How can I make the \lstinputlisting to search for files in a given directory? I'm thinking of a solution along the lines of the solution to this question.

I would like to have a solution like


where file.ext resides in /some/path/in/the/system. I tried to search for such solution without luck. I found that inside of the definition of \lstinputlistings the authors use a \lst@inputpath. However, a naive modification of this macro doesn't yield any results.


The listings package provides a key called inputpath for specifying a path where \lstinputlisting should search for source files. Note that inputpath is only documented in the listings developer's guide, not in the user manual; if you haven't compiled the developer's guide, searching for "inputpath" in listings.dtx will lead you to the definition of the inputpath key. To use the latter, simply write


somewhere in your document (not necessarily in your preamble, but after loading listings, of course). If you really insist on using a macro similar to \graphicspath, you can define an \lstinputpath macro yourself, like so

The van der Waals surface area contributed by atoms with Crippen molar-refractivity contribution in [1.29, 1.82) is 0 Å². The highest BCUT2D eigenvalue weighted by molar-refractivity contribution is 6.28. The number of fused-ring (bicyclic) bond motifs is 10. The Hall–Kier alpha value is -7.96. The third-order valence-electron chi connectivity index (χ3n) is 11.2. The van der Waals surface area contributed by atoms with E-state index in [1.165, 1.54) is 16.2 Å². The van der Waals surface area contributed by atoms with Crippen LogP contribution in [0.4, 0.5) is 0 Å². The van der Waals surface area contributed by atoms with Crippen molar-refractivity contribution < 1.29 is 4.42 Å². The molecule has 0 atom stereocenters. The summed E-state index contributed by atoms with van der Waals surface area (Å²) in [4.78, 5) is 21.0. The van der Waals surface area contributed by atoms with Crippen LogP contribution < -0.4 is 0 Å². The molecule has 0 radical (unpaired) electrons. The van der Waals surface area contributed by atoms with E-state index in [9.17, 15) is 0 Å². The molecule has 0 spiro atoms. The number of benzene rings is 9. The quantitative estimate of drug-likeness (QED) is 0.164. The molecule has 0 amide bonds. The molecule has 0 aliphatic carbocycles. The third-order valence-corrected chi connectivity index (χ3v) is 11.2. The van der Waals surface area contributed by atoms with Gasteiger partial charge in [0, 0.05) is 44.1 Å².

The code below assumes that the file sample.c resides in a subdirectory called test of your working directory.

enter image description here





  language   = C,
  basicstyle = \ttfamily,
  frame      = single,
  caption    = {Hello world in C},
  • The use of the key is cleaner than redefining the macro. I didn't found that key when going through the code. Authors should really make that more clear. – adn Mar 25 '14 at 20:32
  • 1
    @adn See my edit. – jub0bs Mar 25 '14 at 21:31
  • Is there any way to bring up the developer's guide via texdoc? – Sean Allred Mar 31 '14 at 1:49
  • @SeanAllred I'm not sure, but I don't think so. The user's guide explains how to generate the developer's guide, though. – jub0bs Mar 31 '14 at 11:26
  • 1
    Are multiple paths allowed? If so, could you modify the answer to demonstrate multiple paths? – kando Sep 21 '16 at 18:25

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